It has been a decade since the Philadelphia Parking Authority first installed red light cameras on the treacherous Roosevelt Boulevard, and now our state legislators are considering whether to add speed enforcement cameras to the roadway. But it turns out that the red light camera program hasn’t exactly been a wild success.
According to data provided by PennDOT, there has been a not-insignificant increase in total crashes along the Roosevelt Boulevard since the installation of those cameras, while crashes involving pedestrians have remained virtually the same.
From 1998 through 2007, there were 5,350 total crashes on the road, an average of 535 per year. From 2008 to 2012 (the last year for which complete data is available), there were 2,794 total crashes, or 558.8 crashes per year, an increase of 23.8 crashes each year.
As for crashes involving pedestrians, there were 267 from 1998 through 2007 (26.7 per year) and 135 from 2008 to 2012 (27 per year), so no notable increase there — but no decrease, either.
Where you do start seeing a decrease is in the severity of the overall crashes. Total crashes may be up, but fewer of them are resulting in deaths and major injuries.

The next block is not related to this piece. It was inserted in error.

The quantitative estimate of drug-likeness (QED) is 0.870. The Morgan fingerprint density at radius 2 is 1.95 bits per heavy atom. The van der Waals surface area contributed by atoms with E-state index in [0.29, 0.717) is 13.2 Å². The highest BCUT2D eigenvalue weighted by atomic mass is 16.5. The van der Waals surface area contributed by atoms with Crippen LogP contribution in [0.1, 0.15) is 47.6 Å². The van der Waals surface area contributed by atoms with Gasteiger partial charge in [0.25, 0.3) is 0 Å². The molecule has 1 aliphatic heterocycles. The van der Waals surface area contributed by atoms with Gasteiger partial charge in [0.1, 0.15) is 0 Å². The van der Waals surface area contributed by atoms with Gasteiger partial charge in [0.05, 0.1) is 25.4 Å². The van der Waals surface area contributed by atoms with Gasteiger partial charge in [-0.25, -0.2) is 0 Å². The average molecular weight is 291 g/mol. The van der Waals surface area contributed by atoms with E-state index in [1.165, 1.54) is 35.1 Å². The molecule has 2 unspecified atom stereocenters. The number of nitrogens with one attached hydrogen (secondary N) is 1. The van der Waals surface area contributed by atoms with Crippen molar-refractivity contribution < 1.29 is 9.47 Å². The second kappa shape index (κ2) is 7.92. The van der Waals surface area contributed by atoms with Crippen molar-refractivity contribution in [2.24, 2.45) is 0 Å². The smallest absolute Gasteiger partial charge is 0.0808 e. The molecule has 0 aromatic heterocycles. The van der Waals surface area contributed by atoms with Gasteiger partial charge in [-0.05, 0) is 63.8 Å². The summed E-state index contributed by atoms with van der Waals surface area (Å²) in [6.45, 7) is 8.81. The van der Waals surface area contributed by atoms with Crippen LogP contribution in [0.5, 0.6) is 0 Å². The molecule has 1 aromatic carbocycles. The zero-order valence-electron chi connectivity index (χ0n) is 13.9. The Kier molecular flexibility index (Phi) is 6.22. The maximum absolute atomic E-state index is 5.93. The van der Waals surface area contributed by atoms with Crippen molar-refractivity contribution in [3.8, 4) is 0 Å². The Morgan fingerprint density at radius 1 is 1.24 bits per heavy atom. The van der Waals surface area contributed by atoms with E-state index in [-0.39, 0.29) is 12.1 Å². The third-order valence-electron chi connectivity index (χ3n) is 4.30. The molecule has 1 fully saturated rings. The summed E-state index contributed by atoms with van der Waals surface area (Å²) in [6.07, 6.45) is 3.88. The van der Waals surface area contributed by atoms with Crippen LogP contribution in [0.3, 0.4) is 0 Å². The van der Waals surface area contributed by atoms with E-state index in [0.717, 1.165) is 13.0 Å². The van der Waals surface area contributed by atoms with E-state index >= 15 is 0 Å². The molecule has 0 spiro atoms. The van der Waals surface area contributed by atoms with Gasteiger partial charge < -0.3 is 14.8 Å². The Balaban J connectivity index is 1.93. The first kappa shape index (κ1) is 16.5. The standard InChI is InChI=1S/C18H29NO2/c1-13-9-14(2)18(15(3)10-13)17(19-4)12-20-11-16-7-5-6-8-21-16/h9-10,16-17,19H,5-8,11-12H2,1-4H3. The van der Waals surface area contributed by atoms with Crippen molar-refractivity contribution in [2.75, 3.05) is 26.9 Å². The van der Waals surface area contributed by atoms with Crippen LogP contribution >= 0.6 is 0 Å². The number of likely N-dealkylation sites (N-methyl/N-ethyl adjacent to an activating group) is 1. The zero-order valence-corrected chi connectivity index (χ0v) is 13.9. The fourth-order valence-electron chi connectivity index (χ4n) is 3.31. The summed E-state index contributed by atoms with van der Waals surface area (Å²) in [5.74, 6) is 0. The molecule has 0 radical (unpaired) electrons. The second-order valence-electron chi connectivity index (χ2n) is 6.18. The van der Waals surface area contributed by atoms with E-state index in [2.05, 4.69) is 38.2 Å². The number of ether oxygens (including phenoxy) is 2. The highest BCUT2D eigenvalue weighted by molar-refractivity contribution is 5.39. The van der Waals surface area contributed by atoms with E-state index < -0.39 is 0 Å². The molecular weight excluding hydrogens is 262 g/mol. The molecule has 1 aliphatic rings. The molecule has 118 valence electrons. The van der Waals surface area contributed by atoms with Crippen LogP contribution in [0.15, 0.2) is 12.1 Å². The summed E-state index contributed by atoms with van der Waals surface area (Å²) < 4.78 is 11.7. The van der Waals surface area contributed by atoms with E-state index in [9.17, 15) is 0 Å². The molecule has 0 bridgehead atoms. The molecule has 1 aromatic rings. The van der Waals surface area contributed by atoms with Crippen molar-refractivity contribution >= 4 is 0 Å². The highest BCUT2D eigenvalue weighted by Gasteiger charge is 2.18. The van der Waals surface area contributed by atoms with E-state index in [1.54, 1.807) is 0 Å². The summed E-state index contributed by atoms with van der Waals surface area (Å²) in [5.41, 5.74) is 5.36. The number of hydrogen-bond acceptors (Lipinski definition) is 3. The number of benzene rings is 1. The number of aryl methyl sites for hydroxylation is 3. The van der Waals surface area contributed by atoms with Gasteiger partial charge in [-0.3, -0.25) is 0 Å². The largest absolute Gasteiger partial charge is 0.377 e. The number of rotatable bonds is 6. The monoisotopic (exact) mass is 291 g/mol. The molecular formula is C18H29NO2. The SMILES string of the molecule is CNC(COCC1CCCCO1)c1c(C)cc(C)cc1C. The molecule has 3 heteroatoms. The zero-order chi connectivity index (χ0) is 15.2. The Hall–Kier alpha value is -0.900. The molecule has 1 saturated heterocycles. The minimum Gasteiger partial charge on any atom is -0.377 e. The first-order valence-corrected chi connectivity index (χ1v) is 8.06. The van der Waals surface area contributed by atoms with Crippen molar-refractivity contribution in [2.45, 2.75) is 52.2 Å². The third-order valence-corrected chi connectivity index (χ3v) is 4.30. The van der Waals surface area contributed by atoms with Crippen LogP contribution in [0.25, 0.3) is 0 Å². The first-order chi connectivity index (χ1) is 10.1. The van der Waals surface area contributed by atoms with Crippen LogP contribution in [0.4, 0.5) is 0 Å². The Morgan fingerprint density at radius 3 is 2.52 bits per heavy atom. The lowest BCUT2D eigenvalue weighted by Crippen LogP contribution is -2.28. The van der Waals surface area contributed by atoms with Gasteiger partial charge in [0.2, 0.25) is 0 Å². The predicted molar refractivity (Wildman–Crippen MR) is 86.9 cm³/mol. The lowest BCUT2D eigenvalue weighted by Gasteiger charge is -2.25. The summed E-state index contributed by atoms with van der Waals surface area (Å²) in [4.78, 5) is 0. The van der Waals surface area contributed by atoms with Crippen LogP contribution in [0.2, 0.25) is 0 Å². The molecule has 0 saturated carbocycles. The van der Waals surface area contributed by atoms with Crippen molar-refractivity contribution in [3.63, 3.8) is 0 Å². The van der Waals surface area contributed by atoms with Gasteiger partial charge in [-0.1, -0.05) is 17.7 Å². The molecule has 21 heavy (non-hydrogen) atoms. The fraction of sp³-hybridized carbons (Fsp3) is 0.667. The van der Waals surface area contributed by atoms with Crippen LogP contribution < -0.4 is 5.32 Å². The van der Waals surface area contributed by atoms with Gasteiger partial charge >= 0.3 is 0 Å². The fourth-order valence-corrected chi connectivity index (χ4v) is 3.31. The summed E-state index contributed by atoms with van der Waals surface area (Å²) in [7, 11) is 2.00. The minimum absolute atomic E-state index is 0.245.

Between 1998 and 2007, there were 110 fatal crashes resulting in 124 fatalities (11 fatal crashes per year), as compared to 40 fatal crashes resulting in 43 fatalities between 2008 and 2012 (4 fatal crashes per year). And overall crashes resulting in major injuries saw a similar decrease.
But — and this is a big but — crashes resulting in pedestrian fatalities have remained exactly the same. From 1998 to 2007, 34 pedestrian fatalities were reported, or 3.4 each year. That yearly number remains 3.4 from 2008 to 2012. 17 pedestrians were killed by drivers on the Roosevelt Boulevard between 2008 and 2012. And who can forget the mother and three children struck and killed on the road in 2013?
No one can say with certainty why the number of crashes has risen, but texting-while-driving is seen as a likely culprit. And some of the crashes are, no doubt, due to drivers slamming on their brakes to avoid getting a red light ticket.
"No matter what you put out there as far as technology is concerned, something else comes out and negates it to some extent," bemoans Lou Belmonte, PennDOT's local District Traffic Engineer. "And then things don't go down like you had hoped they would."
PennDOT also pointed out that the cameras are only part of the solution: Problematic crosswalks have been eliminated; speed advisory signs have been installed ("Your Speed: 82 mph"); increased traffic violation fines on certain sections; a recent $2 million grant earmarked for enforcement; crosswalk countdown timers; and a public safety awareness campaign.
But none of it seems to be working in the way that was expected. Drivers are still driving recklessly on the Roosevelt Boulevard, and many pedestrians are still crossing the roadway in unsafe ways.
"The primary issue is, you have residential and commercial areas intertwined along an entire roadway, and it's a major commuter road," says Belmonte. "Often, they don't fit together easily."
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